The conventional wisdom is that what matters in tax policy for economic growth is marginal tax rates, the rate you would pay on your next dollar of income were you to earn one. Your marginal rate determines whether you want to grab that extra shift, do a super-awesome job to snag that promotion, pitch that extra freelance piece, or whatever else. But Garett Jones argues persuasively that this misses a much more profound set of questions. Most people only rarely get to make labor supply choices on the margin like that. (Economics professors and journalists are important exceptions.) What they make are “lumpy” questions about career choice. That’s particularly true for the kind of ambitious people for whom the top marginal tax rate is relevant.
If you’re asking yourself, “Should I go into a career where the successful people make really big bucks, or should I pick a career that offers less salary but more nonmonetary compensation?” then the average tax rate—the total amount of money you end up needing to hand over to Uncle Sam—is what counts. As Jones puts it:
[W]hen people are deciding whether to become medical doctors or mere professors, lawyers or struggling novelists, entrepreneurs or Xbox champions, these go/no-go decisions will be shaped by the average tax rate that the rich will have to pay for decades to come.
A subsidiary question that Jones doesn’t address, however, is whether we should be concerned about people opting into less-lucrative careers. It seems to me that having smart, ambitious, hardworking people become lawyers is a huge waste. When Apple and Google compete to produce the best smartphone operating system, consumers win as products improve. But while there’s presumably some level of lawyerly incompetence that would be socially problematic, at the margin, big firms getting better and better at suing one other doesn’t help anyone. By the same token, it’s good to have deep and liquid financial markets, but we’re clearly past the point where extra expenditure of engineering talent on devising better and faster high-frequency trading algorithms is anything other than a Red Queen’s Race. Arguably it’d be better if talented people put less energy into making money and more energy into seeking other kinds of rewards. Everyone admires inventors, but everyone hates patent trolls—to the extent that people in the invention game are more driven by the quest for prestige and admiration and less driven by the quest for money, you might get more inventing and less trolling.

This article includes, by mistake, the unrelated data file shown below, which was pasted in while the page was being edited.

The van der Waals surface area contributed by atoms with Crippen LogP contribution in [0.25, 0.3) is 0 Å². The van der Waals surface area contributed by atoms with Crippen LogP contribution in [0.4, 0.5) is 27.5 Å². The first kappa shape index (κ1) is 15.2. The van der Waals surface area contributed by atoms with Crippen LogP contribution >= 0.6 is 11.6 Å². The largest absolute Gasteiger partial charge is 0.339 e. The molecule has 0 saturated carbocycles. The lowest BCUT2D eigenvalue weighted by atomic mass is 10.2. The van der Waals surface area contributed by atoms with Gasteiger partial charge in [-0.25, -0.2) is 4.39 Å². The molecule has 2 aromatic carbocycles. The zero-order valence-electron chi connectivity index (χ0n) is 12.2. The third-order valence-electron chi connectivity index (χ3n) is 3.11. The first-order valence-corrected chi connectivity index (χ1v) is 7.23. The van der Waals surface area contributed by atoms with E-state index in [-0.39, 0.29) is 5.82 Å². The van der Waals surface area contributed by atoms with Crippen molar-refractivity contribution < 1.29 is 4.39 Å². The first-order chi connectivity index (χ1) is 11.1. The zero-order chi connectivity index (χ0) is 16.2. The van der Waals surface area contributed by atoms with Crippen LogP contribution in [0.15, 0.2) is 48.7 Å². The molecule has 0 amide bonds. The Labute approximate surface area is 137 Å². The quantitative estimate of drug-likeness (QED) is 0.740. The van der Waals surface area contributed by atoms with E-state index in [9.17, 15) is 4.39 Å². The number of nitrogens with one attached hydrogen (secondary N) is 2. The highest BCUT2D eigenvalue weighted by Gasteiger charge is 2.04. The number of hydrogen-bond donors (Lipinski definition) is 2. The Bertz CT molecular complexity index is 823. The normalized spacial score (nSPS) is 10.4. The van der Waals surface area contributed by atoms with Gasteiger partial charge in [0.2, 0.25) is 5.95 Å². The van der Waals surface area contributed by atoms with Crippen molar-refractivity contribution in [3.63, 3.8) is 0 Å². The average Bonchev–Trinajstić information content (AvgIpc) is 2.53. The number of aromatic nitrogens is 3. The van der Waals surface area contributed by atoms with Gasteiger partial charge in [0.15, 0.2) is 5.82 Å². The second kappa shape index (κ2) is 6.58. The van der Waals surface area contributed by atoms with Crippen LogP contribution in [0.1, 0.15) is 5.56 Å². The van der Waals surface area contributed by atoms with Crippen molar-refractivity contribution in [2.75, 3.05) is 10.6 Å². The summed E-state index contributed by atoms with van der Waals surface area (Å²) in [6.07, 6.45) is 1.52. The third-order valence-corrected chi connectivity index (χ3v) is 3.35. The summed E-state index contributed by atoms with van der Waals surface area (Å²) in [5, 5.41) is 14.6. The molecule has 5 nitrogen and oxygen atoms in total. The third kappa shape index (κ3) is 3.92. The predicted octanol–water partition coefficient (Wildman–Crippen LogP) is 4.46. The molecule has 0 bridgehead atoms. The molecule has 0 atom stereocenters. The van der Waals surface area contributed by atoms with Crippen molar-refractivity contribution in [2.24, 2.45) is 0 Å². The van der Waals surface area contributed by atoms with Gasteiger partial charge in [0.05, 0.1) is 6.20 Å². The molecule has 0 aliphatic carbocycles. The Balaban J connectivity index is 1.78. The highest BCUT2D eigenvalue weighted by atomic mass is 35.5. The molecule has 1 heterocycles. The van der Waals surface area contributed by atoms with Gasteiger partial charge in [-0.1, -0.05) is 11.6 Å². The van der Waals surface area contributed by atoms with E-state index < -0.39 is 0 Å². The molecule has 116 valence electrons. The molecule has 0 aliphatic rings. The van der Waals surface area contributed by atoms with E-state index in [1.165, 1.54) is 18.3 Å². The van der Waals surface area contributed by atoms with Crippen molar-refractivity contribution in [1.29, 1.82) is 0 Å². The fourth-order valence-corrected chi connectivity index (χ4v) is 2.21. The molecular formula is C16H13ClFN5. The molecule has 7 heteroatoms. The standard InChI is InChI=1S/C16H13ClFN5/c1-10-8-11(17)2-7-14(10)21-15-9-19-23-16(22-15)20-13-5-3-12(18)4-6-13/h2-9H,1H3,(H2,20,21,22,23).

All of which is to say I don’t think it’s totally obvious how this cuts. Most generally, I don’t think that it is or ever has been possible for anyone to really internalize the economic benefits of truly groundbreaking innovations. So to the extent that high-motivation, high-status people are discouraged from seeking more and more cold hard cash as their main career goal, we might see better results. At any rate, as I mentioned last month, the economic implications of the fact that most people want to find a job they like are understudied as a general matter.
Jones’ point about the importance of average versus marginal tax rates further emphasizes the point. An obsessive focus on marginal rates seems to implicitly assume a very simplistic set of work/leisure trade-offs in which the only decisions people make are how many hours of toil to put in on the assembly line.